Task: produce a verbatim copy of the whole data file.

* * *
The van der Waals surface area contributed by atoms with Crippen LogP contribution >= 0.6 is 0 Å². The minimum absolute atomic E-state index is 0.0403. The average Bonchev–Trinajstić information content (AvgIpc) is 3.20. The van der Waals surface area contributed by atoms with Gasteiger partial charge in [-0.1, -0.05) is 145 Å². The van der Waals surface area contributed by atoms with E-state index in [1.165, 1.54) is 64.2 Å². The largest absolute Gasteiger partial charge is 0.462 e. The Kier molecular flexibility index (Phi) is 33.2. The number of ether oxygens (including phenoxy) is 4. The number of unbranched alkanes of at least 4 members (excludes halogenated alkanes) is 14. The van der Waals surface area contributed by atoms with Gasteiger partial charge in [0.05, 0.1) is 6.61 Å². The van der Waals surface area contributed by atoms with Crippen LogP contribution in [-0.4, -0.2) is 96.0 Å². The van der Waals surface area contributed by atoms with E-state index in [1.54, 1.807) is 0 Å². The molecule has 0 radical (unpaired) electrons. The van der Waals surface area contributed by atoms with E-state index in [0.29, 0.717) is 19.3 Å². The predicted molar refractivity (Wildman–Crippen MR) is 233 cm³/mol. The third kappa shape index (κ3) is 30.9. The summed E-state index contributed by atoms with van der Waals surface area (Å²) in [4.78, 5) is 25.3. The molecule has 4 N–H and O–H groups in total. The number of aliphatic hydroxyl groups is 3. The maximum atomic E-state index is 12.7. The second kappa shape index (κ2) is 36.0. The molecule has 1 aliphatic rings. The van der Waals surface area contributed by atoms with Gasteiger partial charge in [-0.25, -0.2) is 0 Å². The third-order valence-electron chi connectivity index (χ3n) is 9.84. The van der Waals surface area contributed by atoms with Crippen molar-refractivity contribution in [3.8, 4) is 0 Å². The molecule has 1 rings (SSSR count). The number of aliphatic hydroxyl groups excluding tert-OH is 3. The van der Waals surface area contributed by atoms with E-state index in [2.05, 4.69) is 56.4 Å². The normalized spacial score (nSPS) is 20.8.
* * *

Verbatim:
The van der Waals surface area contributed by atoms with Crippen LogP contribution >= 0.6 is 0 Å². The minimum absolute atomic E-state index is 0.0403. The average Bonchev–Trinajstić information content (AvgIpc) is 3.20. The van der Waals surface area contributed by atoms with Gasteiger partial charge in [-0.1, -0.05) is 145 Å². The van der Waals surface area contributed by atoms with E-state index in [1.165, 1.54) is 64.2 Å². The largest absolute Gasteiger partial charge is 0.462 e. The Kier molecular flexibility index (Phi) is 33.2. The number of ether oxygens (including phenoxy) is 4. The number of unbranched alkanes of at least 4 members (excludes halogenated alkanes) is 14. The van der Waals surface area contributed by atoms with Gasteiger partial charge in [0.05, 0.1) is 6.61 Å². The van der Waals surface area contributed by atoms with Crippen LogP contribution in [-0.4, -0.2) is 96.0 Å². The van der Waals surface area contributed by atoms with E-state index in [1.54, 1.807) is 0 Å². The molecule has 0 radical (unpaired) electrons. The van der Waals surface area contributed by atoms with E-state index in [0.29, 0.717) is 19.3 Å². The predicted molar refractivity (Wildman–Crippen MR) is 233 cm³/mol. The third kappa shape index (κ3) is 30.9. The summed E-state index contributed by atoms with van der Waals surface area (Å²) in [4.78, 5) is 25.3. The molecule has 4 N–H and O–H groups in total. The number of aliphatic hydroxyl groups is 3. The maximum atomic E-state index is 12.7. The second kappa shape index (κ2) is 36.0. The molecule has 1 aliphatic rings. The van der Waals surface area contributed by atoms with Gasteiger partial charge in [-0.25, -0.2) is 0 Å². The third-order valence-electron chi connectivity index (χ3n) is 9.84. The van der Waals surface area contributed by atoms with Crippen molar-refractivity contribution in [3.8, 4) is 0 Å². The molecule has 1 rings (SSSR count). The number of aliphatic hydroxyl groups excluding tert-OH is 3. The van der Waals surface area contributed by atoms with E-state index in [2.05, 4.69) is 56.4 Å². The normalized spacial score (nSPS) is 20.8.